Another challenge was finding ready-made talent in Chennai in those years. Mani remembers that at that time, there was no Indian product company to refer to, so even things such as writing manuals for help documentation became a task. The startup addressed this by creating talent in-house. So the first front office hiree was moved up to write manuals given her better command in English! Says Mani, “That also gave us the confidence that if people are given an opportunity, they will scale up. Everyone has self-motivation, we only try to find the right match. So if someone is interested in doing something, we want to create an opportunity.”
It is the same philosophy that Sridhar incorporated the Zoho University program, wherein +2 students from economically poorer backgrounds who could not afford a college education were trained to write code. Mani himself declares proudly that he was one of the first students of the university. The students were paid a stipend of INR3k during their training, which has now reached INR12K.
In their 18 month course, they are mostly taught Maths, English, and coding in Deluge – a programming language developed by Zoho Corporation. During the course of the program, the startup also starts identifying individual talents say design, in order to match them with their right interests. Currently, over 15% of engineers come from this program, and their number is now around 400. While it is being taught to students in Zoho University, the company is also in discussions with a college to offer Deluge as an elective programming language. While Deluge can be used currently only to build custom applications on Zoho products, the company intends to make open source eventually.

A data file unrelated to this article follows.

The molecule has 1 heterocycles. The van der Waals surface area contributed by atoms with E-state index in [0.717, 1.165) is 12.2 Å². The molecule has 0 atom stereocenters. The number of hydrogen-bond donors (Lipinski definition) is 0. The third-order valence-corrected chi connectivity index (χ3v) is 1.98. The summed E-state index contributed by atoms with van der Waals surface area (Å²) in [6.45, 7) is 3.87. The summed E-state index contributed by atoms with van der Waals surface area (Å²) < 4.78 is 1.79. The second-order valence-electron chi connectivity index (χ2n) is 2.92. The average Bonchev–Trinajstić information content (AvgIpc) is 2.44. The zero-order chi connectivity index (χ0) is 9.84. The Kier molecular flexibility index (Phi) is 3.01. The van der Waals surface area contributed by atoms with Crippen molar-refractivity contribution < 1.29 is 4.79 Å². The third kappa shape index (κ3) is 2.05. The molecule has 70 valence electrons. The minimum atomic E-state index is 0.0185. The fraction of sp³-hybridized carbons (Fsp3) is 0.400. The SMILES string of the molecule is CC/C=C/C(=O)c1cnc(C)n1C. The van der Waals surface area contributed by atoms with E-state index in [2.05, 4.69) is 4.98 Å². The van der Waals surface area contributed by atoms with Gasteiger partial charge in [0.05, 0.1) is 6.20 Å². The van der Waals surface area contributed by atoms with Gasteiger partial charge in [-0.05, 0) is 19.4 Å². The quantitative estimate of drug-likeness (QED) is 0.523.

For Sridhar, Zoho University is also a way of giving it back to the community- just like the Zoho marketplace, from which Zoho will not have any direct revenue. It is also a way to impart a tangible skill set to students as Sridhar found out that real performance at work had no direct correlation with a college education. The University is also Zoho’s unique way of solving the problem of finding the right talent- by creating it.
Doubling Headcount, Focusing On SMBs
Zoho boasts of 300K businesses using its products worldwide and its focus now is to grow this number to 1 Mn by focusing on SMBs. Zoho CRM remains the number one selling product, with 40K paying customers, out of which 8,000 are in India. In fact, visitor traffic from India is second only to the US and the company is logging a 100% y/y growth in new customer acquisition in the country. Sample this – its 40K CRM customers generated an overall annual deal value of $200 Bn last year. While the firm does not disclose revenue figures, Vembu said about 45% of the company’s topline comes from the US while India accounts for 7-8%.
But this number is but a tiny drop of the small businesses which the company wants to tap. As per Mani, the number of 40K paying CRM users is nothing compared to numbers of SMBs that exist in the world. It is those SMBs Zoho wants to reach; hence its strategy will be to help them to find Zoho irrespective of the region they are based out of.
Consequently, the firm plans to double its headcount of 8,000 in the next 3-4 years and entering newer segments like payroll management. Currently, it has some 4,000 people on its payroll and has development centres in Chennai and Tenkasi (Tamil Nadu). The company has already invested about INR 450 Cr in its facility in Chennai and drawn up a total investment plan of INR 3,000 Cr to be spent over the next five years. Also on the anvil, are plans to strengthen its sales and marketing operations globally.
But the firm is very clear on one thing-all its solutions are built in India and that is how it will continue to be. Given that Zoho CRM was rated one of the best CRMs in 2016 by G2 crowd- the world’s leading business software review platform, this startup has shown that ‘made in India, made for the world’ is not a fancy phrase, but the underlying philosophy of its ambition to become ‘the operating system of business’ globally.
As for upcoming startups, Mani’s advice is simple
The most important thing you should focus on is the product. Without the product nothing matters. And before you start building the product, you have to identify the right market fit. If you do this, 80% of your work is done. At least from our experience, we believe that the early customers will find you. Today it’s even much easier.